The Great flying fox is one of the largest known species of extant bats. The adult male may have a wingspan exceeding 4 feet.

Citing Peterson (1964), cryptozoologist Shuker reported a specimen preserved at the American Museum of Natural History in New York with a wingspan of 5 feet 5 inches.


Several cryptozoologists proposed that the Ahool could be a surviving population of an extinct species of animals known as pterosaurs.

Pterosaurs (winged lizards) consisted of multiple winged reptile species belonging to the order Pterosauria. They appeared during the Triassic Period (c. 250-200 million years ago) of the Mesozoic era (c. 250-65 million years ago) and went extinct at the close of the Cretaceous Period (c. 145 million-65 million years ago).

Many were piscivores (fish-eaters), but others had more varied carnivorous or insectivorous diets. Experts also believe some were omnivores (feeding on plants and animals).

However, a criticism of the pterosaur theory is that native descriptions of the Ahool suggested they were not reptilian but bat-, monkey-, or chimp-like.

Bats are not reptiles but mammals belonging to the order Chiroptera.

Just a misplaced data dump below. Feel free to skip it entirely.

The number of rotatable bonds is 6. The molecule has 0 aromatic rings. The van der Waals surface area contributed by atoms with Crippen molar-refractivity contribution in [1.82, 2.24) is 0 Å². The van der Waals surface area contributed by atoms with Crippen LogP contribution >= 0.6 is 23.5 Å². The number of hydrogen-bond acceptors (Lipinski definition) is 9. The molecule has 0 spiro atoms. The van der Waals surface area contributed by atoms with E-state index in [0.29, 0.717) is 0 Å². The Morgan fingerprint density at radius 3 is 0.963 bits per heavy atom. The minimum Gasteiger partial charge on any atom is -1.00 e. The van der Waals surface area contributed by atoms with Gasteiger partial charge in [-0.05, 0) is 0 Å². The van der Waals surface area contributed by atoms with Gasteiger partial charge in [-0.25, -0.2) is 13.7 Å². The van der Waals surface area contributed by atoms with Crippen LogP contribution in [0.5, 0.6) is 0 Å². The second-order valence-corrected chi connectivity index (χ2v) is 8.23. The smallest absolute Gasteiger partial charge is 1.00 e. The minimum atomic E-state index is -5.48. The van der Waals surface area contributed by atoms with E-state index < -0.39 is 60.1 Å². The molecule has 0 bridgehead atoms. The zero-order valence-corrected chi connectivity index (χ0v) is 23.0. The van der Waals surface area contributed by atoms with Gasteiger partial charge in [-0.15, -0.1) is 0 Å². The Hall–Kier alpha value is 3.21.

Chimpanzees (Pan troglodytes) and Monkeys (infraorder Simiiformes) are also mammals belonging to the order Primates.

However, if the Ahool were indeed a primate, it would be the first case of a flying primate.

Sightings and Tales

Dr. Ernst Bartels sighting

The American cryptozoologist Sanderson reported a sighting of the Ahool by a naturalist named Dr. Ernst Bartels.

Bartels allegedly reported sighting the Ahool in 1925. The naturalist was exploring the forest near the Salak Mountains in the vicinity of a waterfall when a monstrous bat-like creature reportedly swooped overhead.

Bartels reported another encounter in 1927. The creature reportedly flew over his hut near a river in West Java around midday.

He claimed to have heard the signature cry.

The naturalist rushed outside to view the creature but only heard it cry a second and third time in the dark.

According to Shuker, the Ahool habitually utters its signature call thrice while flying at night.

Other Name/sAthol
HabitatForest, Jungle


The Beasts That Hide From Man: Seeking for the World’s Last Undiscoveerd Animals, Karl Shuker, 2003.

Extraordinary Animals Revisited, Karl Shuker, 2007.

In Witchbound Africa: An Account of the Primitive Kaonde Tribe & Their Beliefs, Frank Hulme Melland (1923).

https://karlshuker.blogspot.com/2018/07/the-ahool-and-olitiau-giant-mystery.html, “The Ahool and the Olitiau – Giant mystery bats on the wing?” accessed on February 28, 2003.

https://www.genesispark.com/exhibits/evidence/cryptozoological/pterosaurs/kongamato/, “The ‘kongamato’ of Africa,” accessed February 28, 2023